US envoy nominee plans to press China to follow rules on trade and maritime disputes

WASHINGTON (AFP) - Senator Max Baucus, nominated to be US ambassador to China, said on Tuesday that he planned to press the Asian power to follow "international rules" on trade and maritime disputes.

In a confirmation hearing before fellow senators, Mr Baucus stuck close to President Barack Obama's message on relations with China on issues from fighting cyber espionage against the United States to improving human rights.

As territorial rows raise tensions between Beijing and its neighbours, including Japan and the Philippines, Mr Baucus said he would "urge China to follow international law, international rules and international norms on maritime issues."

"I will stress that all sides must work together to manage and resolve sovereignty disputes without coercion or the use of force," Mr Baucus told the Senate Foreign Relations Committee in prepared testimony.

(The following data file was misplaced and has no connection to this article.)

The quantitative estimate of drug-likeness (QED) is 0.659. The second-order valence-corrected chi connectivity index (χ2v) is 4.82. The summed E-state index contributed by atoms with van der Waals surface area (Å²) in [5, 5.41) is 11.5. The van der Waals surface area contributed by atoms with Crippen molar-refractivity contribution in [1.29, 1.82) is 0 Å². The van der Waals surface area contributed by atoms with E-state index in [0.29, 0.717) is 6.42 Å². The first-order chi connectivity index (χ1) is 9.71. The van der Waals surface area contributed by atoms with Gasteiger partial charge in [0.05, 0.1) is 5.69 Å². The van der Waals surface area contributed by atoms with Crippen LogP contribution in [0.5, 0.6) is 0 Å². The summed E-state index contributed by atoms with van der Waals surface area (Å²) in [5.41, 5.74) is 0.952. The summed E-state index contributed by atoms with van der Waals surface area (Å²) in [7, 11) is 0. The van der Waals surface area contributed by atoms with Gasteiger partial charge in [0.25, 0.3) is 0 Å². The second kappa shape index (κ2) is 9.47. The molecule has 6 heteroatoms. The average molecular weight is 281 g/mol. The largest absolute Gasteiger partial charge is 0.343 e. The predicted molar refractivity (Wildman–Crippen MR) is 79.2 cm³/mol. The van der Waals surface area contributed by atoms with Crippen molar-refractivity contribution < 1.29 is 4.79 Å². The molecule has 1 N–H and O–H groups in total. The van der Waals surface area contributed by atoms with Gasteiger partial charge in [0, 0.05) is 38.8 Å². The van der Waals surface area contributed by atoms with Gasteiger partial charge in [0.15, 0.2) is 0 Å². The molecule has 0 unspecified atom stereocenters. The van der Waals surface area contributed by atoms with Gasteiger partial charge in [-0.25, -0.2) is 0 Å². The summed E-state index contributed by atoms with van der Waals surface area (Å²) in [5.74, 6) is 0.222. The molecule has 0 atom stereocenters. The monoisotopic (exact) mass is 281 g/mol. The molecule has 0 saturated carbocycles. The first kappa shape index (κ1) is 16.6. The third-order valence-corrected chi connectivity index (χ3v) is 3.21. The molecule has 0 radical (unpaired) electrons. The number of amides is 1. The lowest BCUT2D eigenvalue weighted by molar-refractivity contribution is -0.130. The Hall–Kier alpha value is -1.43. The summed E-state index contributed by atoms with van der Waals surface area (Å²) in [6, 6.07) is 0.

Mr Baucus, who has represented the ranching state of Montana in the Senate since 1978, is most associated on the international stage with advocating free trade agreements.

He said he would work to achieve "concrete results" on trade concerns, including greater protection by China of the intellectual property rights of US companies.

"China must be fully invested in the global rules-based economic system," he said.

Senators voiced confidence that Mr Baucus, a member of Mr Obama's Democratic Party, would win confirmation and succeed Mr Gary Locke, the former governor of Washington state who was the first Chinese American to take the position.

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